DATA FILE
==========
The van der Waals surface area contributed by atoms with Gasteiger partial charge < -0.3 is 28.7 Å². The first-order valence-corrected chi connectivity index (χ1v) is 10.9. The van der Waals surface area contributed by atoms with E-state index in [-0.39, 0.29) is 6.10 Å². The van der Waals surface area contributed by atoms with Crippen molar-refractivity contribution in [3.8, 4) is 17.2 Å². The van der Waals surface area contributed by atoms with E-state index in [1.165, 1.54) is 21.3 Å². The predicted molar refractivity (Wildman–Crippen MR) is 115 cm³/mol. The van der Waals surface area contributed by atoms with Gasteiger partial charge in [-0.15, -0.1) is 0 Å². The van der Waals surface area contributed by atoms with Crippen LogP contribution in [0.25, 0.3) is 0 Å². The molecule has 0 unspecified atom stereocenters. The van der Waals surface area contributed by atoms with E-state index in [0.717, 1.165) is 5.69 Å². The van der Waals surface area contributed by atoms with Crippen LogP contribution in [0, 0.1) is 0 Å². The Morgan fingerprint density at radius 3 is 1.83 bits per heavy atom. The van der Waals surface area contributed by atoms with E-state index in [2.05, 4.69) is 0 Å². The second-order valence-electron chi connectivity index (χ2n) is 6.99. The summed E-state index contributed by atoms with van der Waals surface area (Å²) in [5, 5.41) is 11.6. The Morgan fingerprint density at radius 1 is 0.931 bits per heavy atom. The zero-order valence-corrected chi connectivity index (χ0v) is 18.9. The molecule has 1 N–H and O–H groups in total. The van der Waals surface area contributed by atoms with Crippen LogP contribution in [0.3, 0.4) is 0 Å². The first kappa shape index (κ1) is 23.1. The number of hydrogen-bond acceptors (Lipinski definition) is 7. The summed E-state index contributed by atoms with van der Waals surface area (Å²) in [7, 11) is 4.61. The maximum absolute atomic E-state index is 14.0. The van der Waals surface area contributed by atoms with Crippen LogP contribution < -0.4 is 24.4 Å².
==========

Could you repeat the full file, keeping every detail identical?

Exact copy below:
The van der Waals surface area contributed by atoms with Gasteiger partial charge < -0.3 is 28.7 Å². The first-order valence-corrected chi connectivity index (χ1v) is 10.9. The van der Waals surface area contributed by atoms with E-state index in [-0.39, 0.29) is 6.10 Å². The van der Waals surface area contributed by atoms with Crippen molar-refractivity contribution in [3.8, 4) is 17.2 Å². The van der Waals surface area contributed by atoms with E-state index in [1.165, 1.54) is 21.3 Å². The predicted molar refractivity (Wildman–Crippen MR) is 115 cm³/mol. The van der Waals surface area contributed by atoms with Gasteiger partial charge in [-0.15, -0.1) is 0 Å². The van der Waals surface area contributed by atoms with Crippen LogP contribution in [0.25, 0.3) is 0 Å². The molecule has 0 unspecified atom stereocenters. The van der Waals surface area contributed by atoms with E-state index in [0.717, 1.165) is 5.69 Å². The van der Waals surface area contributed by atoms with Crippen LogP contribution in [0, 0.1) is 0 Å². The Morgan fingerprint density at radius 3 is 1.83 bits per heavy atom. The van der Waals surface area contributed by atoms with E-state index in [2.05, 4.69) is 0 Å². The second-order valence-electron chi connectivity index (χ2n) is 6.99. The summed E-state index contributed by atoms with van der Waals surface area (Å²) in [5, 5.41) is 11.6. The Morgan fingerprint density at radius 1 is 0.931 bits per heavy atom. The zero-order valence-corrected chi connectivity index (χ0v) is 18.9. The molecule has 1 N–H and O–H groups in total. The van der Waals surface area contributed by atoms with Crippen LogP contribution in [0.3, 0.4) is 0 Å². The first kappa shape index (κ1) is 23.1. The number of hydrogen-bond acceptors (Lipinski definition) is 7. The summed E-state index contributed by atoms with van der Waals surface area (Å²) in [7, 11) is 4.61. The maximum absolute atomic E-state index is 14.0. The van der Waals surface area contributed by atoms with Crippen LogP contribution < -0.4 is 24.4 Å².